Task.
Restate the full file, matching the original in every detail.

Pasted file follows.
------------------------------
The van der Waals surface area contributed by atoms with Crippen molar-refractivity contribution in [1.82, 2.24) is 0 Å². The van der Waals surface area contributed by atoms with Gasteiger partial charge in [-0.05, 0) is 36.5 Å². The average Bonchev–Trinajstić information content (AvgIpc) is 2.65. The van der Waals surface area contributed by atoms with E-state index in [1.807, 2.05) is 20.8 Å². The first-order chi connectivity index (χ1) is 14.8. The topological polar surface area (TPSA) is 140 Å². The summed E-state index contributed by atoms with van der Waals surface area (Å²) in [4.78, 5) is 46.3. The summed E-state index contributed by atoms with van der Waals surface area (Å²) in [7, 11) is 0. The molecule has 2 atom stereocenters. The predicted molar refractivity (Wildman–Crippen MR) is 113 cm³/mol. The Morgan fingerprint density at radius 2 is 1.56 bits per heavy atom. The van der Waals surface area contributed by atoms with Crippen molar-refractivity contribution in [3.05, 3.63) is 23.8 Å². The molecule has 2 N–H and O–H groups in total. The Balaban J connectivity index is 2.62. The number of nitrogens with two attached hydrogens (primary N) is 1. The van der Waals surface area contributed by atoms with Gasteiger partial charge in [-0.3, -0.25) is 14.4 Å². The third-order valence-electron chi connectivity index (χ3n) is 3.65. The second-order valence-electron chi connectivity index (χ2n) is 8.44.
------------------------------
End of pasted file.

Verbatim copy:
The van der Waals surface area contributed by atoms with Crippen molar-refractivity contribution in [1.82, 2.24) is 0 Å². The van der Waals surface area contributed by atoms with Gasteiger partial charge in [-0.05, 0) is 36.5 Å². The average Bonchev–Trinajstić information content (AvgIpc) is 2.65. The van der Waals surface area contributed by atoms with E-state index in [1.807, 2.05) is 20.8 Å². The first-order chi connectivity index (χ1) is 14.8. The topological polar surface area (TPSA) is 140 Å². The summed E-state index contributed by atoms with van der Waals surface area (Å²) in [4.78, 5) is 46.3. The summed E-state index contributed by atoms with van der Waals surface area (Å²) in [7, 11) is 0. The molecule has 2 atom stereocenters. The predicted molar refractivity (Wildman–Crippen MR) is 113 cm³/mol. The Morgan fingerprint density at radius 2 is 1.56 bits per heavy atom. The van der Waals surface area contributed by atoms with Crippen molar-refractivity contribution in [3.05, 3.63) is 23.8 Å². The molecule has 2 N–H and O–H groups in total. The Balaban J connectivity index is 2.62. The number of nitrogens with two attached hydrogens (primary N) is 1. The van der Waals surface area contributed by atoms with Gasteiger partial charge in [-0.3, -0.25) is 14.4 Å². The third-order valence-electron chi connectivity index (χ3n) is 3.65. The second-order valence-electron chi connectivity index (χ2n) is 8.44.